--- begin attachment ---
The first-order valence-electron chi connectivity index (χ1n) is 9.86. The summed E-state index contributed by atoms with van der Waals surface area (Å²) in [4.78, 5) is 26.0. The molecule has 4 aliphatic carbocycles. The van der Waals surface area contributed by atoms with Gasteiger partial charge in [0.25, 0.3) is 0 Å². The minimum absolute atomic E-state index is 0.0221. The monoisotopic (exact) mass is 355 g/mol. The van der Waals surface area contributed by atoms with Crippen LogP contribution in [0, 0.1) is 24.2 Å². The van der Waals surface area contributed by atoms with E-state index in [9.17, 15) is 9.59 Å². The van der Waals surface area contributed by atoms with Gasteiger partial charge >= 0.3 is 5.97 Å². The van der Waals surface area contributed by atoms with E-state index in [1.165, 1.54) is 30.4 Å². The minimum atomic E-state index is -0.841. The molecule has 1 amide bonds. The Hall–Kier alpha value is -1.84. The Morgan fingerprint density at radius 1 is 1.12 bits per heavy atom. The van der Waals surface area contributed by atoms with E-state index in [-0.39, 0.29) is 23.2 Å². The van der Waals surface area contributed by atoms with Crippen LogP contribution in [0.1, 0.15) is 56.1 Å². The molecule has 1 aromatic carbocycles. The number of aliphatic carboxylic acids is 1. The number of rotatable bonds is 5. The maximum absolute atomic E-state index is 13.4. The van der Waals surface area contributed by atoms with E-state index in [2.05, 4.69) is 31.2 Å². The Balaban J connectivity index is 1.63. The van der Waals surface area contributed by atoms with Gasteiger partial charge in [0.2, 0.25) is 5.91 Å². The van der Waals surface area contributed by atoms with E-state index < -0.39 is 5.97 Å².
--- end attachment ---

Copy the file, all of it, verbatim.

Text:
The first-order valence-electron chi connectivity index (χ1n) is 9.86. The summed E-state index contributed by atoms with van der Waals surface area (Å²) in [4.78, 5) is 26.0. The molecule has 4 aliphatic carbocycles. The van der Waals surface area contributed by atoms with Gasteiger partial charge in [0.25, 0.3) is 0 Å². The minimum absolute atomic E-state index is 0.0221. The monoisotopic (exact) mass is 355 g/mol. The van der Waals surface area contributed by atoms with Crippen LogP contribution in [0, 0.1) is 24.2 Å². The van der Waals surface area contributed by atoms with E-state index in [9.17, 15) is 9.59 Å². The van der Waals surface area contributed by atoms with Gasteiger partial charge >= 0.3 is 5.97 Å². The van der Waals surface area contributed by atoms with E-state index in [1.165, 1.54) is 30.4 Å². The minimum atomic E-state index is -0.841. The molecule has 1 amide bonds. The Hall–Kier alpha value is -1.84. The Morgan fingerprint density at radius 1 is 1.12 bits per heavy atom. The van der Waals surface area contributed by atoms with E-state index in [-0.39, 0.29) is 23.2 Å². The van der Waals surface area contributed by atoms with Crippen LogP contribution in [0.1, 0.15) is 56.1 Å². The molecule has 1 aromatic carbocycles. The number of aliphatic carboxylic acids is 1. The number of rotatable bonds is 5. The maximum absolute atomic E-state index is 13.4. The van der Waals surface area contributed by atoms with E-state index in [2.05, 4.69) is 31.2 Å². The Balaban J connectivity index is 1.63. The van der Waals surface area contributed by atoms with Gasteiger partial charge in [0.2, 0.25) is 5.91 Å². The van der Waals surface area contributed by atoms with E-state index < -0.39 is 5.97 Å².